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Wisconsin Dells duck boat operators won't change operations

Posted at 3:49 PM, Jul 22, 2018
and last updated 2018-07-22 17:27:09-04

WISCONSIN DELLS -- Officials at the two amphibious vehicle tour operators in the Wisconsin Dells say they have no plans to change the way they are operating.

Seventeen people were killed, and at least 14 other injured on Thursday when a similar tourist boat sank in stormy weather on a Missouri lake.

Original Wisconsin Ducks general manager Dan Gavinski and Army Ducks general manager Jason Field say their companies have operated safely for decades. They're known as leaders in the industry, and have invited other companies to come see how they operate.

The operators say the vessels don't get more than 100 feet (30.5 meters) from shore, and can return to land in about a minute. They say tours are postponed if bad weather is forecast.

The companies say they operate dozens of World War II-vintage boats, not modified versions like in Missouri. Modified versions typically hold at least 10 more people, and go faster.

"Our prayers go out to the people affected and the community," Gavinski says. "It's horrific. But I can't understand how it happened. We would never have a duck boat out in conditions like that."

Gavinski says Original Wisconsin Ducks owns about two miles of land, along the route they take visitors on.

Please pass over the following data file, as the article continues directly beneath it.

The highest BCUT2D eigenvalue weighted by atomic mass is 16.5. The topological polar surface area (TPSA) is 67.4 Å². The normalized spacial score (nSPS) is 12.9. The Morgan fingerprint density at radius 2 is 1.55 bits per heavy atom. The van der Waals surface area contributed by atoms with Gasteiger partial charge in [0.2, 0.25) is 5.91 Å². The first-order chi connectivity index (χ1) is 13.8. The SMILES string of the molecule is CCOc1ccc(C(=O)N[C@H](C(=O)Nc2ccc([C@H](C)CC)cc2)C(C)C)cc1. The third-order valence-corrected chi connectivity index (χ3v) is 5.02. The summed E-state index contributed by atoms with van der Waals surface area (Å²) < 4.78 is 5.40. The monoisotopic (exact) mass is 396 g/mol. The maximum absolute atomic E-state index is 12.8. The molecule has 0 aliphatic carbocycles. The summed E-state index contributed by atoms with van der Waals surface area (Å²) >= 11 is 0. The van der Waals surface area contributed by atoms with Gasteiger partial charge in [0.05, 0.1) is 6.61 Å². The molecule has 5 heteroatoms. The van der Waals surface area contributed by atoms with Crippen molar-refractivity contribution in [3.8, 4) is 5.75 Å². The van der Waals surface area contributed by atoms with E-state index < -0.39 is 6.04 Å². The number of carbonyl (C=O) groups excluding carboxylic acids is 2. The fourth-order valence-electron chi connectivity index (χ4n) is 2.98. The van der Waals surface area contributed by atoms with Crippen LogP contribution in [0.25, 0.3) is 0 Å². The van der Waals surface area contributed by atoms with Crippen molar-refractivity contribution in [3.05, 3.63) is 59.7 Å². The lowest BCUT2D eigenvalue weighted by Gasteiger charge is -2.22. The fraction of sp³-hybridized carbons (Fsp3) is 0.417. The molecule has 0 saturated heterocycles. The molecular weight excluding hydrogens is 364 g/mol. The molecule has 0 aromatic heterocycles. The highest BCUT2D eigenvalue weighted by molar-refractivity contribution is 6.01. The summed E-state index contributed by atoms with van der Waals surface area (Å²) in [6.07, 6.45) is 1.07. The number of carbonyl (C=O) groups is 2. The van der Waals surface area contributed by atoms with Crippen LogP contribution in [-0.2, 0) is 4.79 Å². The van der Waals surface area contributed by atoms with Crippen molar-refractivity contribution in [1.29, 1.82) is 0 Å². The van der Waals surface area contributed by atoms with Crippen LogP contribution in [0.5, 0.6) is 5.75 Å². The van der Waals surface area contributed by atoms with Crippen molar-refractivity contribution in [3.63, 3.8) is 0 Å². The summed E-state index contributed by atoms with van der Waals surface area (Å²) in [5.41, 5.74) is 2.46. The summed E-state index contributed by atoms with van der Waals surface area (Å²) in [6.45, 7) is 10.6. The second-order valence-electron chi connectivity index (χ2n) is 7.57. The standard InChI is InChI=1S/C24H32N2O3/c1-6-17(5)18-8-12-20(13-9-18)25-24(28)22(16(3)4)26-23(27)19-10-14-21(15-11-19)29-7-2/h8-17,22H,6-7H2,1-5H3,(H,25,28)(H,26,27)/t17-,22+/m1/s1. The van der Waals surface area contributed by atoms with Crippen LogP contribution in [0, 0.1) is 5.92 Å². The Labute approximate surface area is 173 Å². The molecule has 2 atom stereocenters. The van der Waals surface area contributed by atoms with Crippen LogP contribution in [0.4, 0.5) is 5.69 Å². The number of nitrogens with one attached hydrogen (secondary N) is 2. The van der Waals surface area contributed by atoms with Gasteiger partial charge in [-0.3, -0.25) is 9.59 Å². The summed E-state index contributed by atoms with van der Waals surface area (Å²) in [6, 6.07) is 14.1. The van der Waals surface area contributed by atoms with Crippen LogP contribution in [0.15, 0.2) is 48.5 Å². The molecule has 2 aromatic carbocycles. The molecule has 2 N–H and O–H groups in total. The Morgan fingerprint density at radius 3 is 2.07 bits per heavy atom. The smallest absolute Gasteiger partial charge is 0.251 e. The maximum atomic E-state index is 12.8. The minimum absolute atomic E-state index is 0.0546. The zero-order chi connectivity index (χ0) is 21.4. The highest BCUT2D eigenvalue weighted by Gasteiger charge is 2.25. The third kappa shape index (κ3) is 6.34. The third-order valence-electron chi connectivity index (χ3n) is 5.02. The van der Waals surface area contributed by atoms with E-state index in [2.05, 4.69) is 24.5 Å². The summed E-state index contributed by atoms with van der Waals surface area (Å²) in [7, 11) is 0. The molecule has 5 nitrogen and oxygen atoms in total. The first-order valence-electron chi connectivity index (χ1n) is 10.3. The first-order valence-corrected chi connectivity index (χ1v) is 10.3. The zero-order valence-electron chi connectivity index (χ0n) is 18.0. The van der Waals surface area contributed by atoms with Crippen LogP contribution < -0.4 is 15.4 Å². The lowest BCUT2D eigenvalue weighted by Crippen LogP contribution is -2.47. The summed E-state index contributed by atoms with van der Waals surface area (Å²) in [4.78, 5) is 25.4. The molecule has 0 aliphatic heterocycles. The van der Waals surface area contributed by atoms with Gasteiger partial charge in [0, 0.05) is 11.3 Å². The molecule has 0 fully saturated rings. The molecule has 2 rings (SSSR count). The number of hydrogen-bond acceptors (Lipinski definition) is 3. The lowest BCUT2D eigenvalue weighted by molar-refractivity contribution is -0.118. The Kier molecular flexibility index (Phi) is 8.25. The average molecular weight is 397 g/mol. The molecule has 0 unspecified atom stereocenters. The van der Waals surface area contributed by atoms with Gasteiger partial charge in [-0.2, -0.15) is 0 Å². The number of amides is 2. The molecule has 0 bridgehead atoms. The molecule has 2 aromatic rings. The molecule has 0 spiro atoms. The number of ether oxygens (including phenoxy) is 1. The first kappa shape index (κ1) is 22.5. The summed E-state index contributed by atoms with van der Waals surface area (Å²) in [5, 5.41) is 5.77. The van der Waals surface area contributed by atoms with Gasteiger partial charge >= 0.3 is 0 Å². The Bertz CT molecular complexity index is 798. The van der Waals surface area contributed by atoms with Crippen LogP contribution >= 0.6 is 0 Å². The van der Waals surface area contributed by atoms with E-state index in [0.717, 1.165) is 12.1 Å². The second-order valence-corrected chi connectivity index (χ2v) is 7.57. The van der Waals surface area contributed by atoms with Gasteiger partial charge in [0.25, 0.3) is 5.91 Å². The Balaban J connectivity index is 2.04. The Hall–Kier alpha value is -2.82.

"Along the Wisconsin River we can be out in seconds," he says. "We also have an entry and exit at Lake Delton that are about 300 yards apart, so we can get out of the water in a very short time."

The Local police department calls the duck boat companies in the Dells whenever there is a weather watch or warning, and drivers follow weather radar closely. 

Duck boat drivers in the Dells go through three to six weeks of training, and the amphibious vehicles get checked regularly to make sure every part is working properly.

Bottom line though, every company is different and there is no universal set of operating rules or standards. In the Dells, the duck boat companies are monitored by the Wisconsin DNR, and follow U.S. Coast Guard guidelines. But that varies by state. 

Across the board, duck boat companies have to have an adequate amount of child and adult life preservers on board, but people are not required to wear them.

The most recent accident we could find in the Dells happened four years ago, when a pick-up truck hit a duck boat. The duck boat driver was not at fault, and there were no serious injuries.